The thing that most people find most interesting about Toy Land is that it has over-the-top heroes and villains. Action figures, if you will. These action figures make it such that nearly all parts of the vast country of Toy Land are under some kind of threat at all times. Villains are always thwarted, of course, but sometimes only after a good deal of destruction has taken place. In a way, living in Toy Land is pretty-much like living in a comic book.
Toys that represent magical beings have magical powers. This is in contrast to Gingerbread Land, where only the gingerbread is magical, but the Gingerbread folk don’t even think of it in those terms.
Toy Land features a giant bay with a huge island in the center of it. Mainlanders just call it “The Island” because the people who live on it call it thousands of things. And that’s because the people who live on it are all villains and they each claim the island belongs “just to them” and insist upon calling it what they want, i.e. “Skull Island”, “Death Island”, “Doom Island”, and the like.
On the shore of the bay, afforded an excellent view of The Island, sprawls the capital city of Toy Land, called Shekila.
Pre-1982 G.I. Joes/Janes (Action Men/Women in the UK) guard the borders of Toy Land, as they have unmatched equipment and articulation. Many kinds of toy soldiers have defended Gingerbread Land, but none more so than these, even though they’ve only been in Toy Land for the past 60 years-or-so.
Puppet City rides the border between Wonder Land and Toy Land. There’s a section on the dividing line that looks like New York City to some, Los Angeles to others, and many human-like pig-puppets (they talk, walk upright, and have human-like hands and feet but are otherwise pig-like) live in this section, so it’s called the Swine District. There's a famous vaudeville-style theater in the Swine District run by puppet-folk of a variety of types. The theater is not owned or managed by pig-puppets, but pig-puppets do make up the plurality of its players and laborers. There are many vaudeville theaters in Fabulorigo, but many consider this one to be the best.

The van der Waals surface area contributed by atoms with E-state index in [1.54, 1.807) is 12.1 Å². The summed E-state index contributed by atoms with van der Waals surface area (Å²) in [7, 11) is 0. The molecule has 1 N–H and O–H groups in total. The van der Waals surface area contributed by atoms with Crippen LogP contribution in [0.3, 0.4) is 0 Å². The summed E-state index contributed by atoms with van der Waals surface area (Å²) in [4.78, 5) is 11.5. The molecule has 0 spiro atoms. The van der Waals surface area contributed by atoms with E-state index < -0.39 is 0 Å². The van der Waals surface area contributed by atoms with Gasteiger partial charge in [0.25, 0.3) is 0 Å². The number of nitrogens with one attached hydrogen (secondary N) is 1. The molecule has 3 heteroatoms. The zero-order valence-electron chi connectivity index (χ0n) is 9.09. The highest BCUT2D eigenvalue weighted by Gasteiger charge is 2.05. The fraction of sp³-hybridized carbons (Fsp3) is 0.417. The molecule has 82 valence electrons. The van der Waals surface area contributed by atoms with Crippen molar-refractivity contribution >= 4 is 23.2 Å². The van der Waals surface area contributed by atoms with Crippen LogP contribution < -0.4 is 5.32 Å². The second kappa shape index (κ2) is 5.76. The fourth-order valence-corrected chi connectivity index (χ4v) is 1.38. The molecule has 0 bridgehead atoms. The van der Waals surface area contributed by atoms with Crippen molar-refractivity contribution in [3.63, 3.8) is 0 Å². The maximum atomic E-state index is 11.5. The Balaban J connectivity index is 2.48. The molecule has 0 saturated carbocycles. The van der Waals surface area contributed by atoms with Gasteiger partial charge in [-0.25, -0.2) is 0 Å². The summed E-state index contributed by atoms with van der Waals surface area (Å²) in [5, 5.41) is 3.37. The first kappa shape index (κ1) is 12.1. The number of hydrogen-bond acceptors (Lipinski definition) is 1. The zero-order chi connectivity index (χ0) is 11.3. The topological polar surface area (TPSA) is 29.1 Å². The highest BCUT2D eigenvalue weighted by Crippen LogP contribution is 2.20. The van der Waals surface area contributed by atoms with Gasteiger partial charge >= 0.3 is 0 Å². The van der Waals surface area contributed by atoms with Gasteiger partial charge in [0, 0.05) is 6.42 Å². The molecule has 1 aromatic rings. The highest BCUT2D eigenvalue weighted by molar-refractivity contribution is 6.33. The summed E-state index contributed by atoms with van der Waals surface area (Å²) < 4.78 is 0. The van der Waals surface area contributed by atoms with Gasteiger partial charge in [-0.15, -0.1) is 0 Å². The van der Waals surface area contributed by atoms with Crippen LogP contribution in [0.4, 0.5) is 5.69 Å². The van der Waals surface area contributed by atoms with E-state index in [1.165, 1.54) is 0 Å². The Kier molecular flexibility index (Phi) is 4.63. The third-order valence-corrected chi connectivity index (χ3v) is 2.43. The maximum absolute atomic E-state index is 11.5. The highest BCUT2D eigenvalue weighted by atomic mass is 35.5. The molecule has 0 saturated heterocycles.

A puppet can be distinguished from other toys by a particular "aura" that surrounds it. All toys are given life by magic (or by advanced inter-dimensional science, if one prefers), but with puppets that magic is easily visible as an aura. Some believe that the aura’s visibility suggests accessibility; that is, if one can see the aura, one might be able to tap into it and control it, and thereby control the puppet.
It isn’t commonly spoken about, and, actually, not commonly known, that all of the toys in Toy Land are made by gnomes who live in the lower reaches of the Obsidian Keep. The co-leaders of the Gnomes, twin siblings Auntie Gnome and Uncle Gnome, play key roles in this creation. In particular, Auntie Gnome is responsible for the arcane technology that brings toys to life. In fact, if a toy is ever destroyed, Uncle Gnome rebuilds it to mint condition and Auntie Gnome gives it life again, with all of its previous memories intact. The toy typically wakes up in what passes for its home, not knowing a thing about how or why it was resurrected, its last memory being the split-second before its “death”. Thus, unlike Gingerbread folk, who can be snuffed out with the destruction of their candy hearts, Toy folk can never die, only be “sent home”.
Toys in Toy Land can go anywhere a toy might be able to go, including under the sea and into outer space, and they can certainly take PCs with them to such places. No matter where they go, though, all artifacts, animals, and thinking beings are toys. If the PCs meet a toy Luke Skywalker, for example, and Luke takes the PCs to the Death Star, the ship he takes them there in is a toy, the station is a toy, and everything in the station is a toy.
Certainly, a player can play a toy in the Gingerbread Land RPG game, or the entire party can play toys in/from Toy Land, but, in that case, the character building and overall play mechanics would better be based directly upon Fate Core rather than upon the Gingerbread Land rules that we’ve based upon Fate Core.